Many or all of the products featured here are from our partners who compensate us. This may influence which products we write about and where and how the product appears on a page. However, this does not influence our evaluations. Our opinions are our own. Here is a list of our partners and here's how we make money.
If you get a notification from a credit card issuer that you've been "preapproved" for a credit card, your odds of getting that card if you apply are quite high.
That's because credit card preapproval offers often come from a financial institution you already do business with, or from an issuer affiliated with such an institution. They send these preapproval offers because they already know you, they consider you a valuable customer and want to do more business with you, and they already have the information they need to assess your creditworthiness.
However, this may not be the case if you've only been "pre-qualified" as opposed to preapproved.
The terms "preapproved" and "pre-qualified" are similar, and some issuers even use them interchangeably. But there's an important distinction. In general:
To make things even more confusing, both can also be referred to as "prescreened" offers.
With installment loans, such as mortgages and car loans, the difference between pre-qualification and preapproval is more clearly defined, and it's not uncommon for consumers to as they get closer to a decision. As you start looking for a house, for example, pre-qualification gives you an idea of how much you'll be able to borrow. Getting preapproved allows you to make a firm offer to the seller when you find what you want.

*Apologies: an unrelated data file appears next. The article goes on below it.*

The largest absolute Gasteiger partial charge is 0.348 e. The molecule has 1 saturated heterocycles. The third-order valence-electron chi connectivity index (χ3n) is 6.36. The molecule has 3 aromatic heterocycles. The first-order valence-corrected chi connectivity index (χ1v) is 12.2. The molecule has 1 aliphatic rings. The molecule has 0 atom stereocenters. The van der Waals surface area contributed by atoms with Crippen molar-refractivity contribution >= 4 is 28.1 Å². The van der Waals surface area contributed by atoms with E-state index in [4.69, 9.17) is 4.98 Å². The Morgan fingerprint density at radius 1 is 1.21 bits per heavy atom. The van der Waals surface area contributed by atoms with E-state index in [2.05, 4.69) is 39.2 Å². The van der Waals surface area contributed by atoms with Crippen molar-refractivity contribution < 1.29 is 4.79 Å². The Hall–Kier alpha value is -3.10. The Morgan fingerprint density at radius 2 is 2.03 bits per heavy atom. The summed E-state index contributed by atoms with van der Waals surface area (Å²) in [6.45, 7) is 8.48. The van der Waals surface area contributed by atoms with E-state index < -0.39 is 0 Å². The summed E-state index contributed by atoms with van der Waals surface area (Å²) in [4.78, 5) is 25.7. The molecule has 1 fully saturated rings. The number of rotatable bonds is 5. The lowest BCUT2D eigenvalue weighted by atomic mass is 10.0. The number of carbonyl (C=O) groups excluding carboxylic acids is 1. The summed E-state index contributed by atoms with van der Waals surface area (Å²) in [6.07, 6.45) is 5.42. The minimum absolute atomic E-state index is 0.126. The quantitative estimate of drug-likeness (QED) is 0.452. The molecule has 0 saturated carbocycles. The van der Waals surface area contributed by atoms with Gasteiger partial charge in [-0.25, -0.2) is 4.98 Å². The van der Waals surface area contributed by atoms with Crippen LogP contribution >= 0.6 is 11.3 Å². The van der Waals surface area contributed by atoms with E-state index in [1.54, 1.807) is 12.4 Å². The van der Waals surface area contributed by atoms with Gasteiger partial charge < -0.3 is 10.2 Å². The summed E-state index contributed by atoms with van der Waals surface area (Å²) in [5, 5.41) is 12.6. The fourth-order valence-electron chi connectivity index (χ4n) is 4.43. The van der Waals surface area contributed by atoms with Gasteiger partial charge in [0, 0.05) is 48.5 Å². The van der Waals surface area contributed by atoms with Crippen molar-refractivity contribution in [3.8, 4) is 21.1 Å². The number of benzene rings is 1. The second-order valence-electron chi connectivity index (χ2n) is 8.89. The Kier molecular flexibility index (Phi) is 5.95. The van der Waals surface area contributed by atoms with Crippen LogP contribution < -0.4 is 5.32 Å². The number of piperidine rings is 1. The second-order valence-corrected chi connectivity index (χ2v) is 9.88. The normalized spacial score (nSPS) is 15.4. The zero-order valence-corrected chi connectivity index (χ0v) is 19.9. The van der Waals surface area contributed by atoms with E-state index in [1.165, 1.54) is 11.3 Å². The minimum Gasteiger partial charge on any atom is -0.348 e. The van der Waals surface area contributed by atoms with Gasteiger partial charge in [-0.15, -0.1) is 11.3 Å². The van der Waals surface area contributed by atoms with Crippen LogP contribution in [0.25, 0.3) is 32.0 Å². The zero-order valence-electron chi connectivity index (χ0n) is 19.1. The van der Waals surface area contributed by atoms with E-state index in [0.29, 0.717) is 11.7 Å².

With credit cards, on the other hand, you don’t typically need that kind of advance approval. So pre-qualification is much more common than true preapproval. In fact, receiving an unsolicited guarantee of approval from a credit card issuer can be a red flag. That’s because some issuers promise preapproval in the hopes of selling you on a card you don’t necessarily need or want. They may come from issuers that specialize in "" cards for people with , which tend to carry extremely high fees.
Review any preapproved credit card offer you receive skeptically before applying to make sure it's the right choice for you.
If you'd prefer not to get prescreened offers in the mail, by going to optoutprescreen.com, which is run by the consumer credit reporting bureaus. You can sign up to opt out of prescreened offers for five years or permanently.
Many major credit card issuers and some smaller ones on their websites. The issuer typically asks for personal information, including your name and address and some or all of your Social Security number. It uses that information to run a "soft" check of your credit, which is one that doesn't affect your credit scores.
In some cases, you'll be able to see not only the card you pre-qualify for, but also the exact terms of the offer — such as the credit limit and interest rate — before you apply. These kinds of pre-qualfications are more specific and detailed and may even amount to a preapproval, but you still have to formally apply for the card.
If you decide to apply for the card based on that information, the issuer will go ahead and run the hard credit check. It will likely ding your score, but you'll have more assurance of approval.
You can also make your own best guess about whether you’ll be approved for a card by . Some credit cards are available only to those with excellent credit, or good to excellent credit.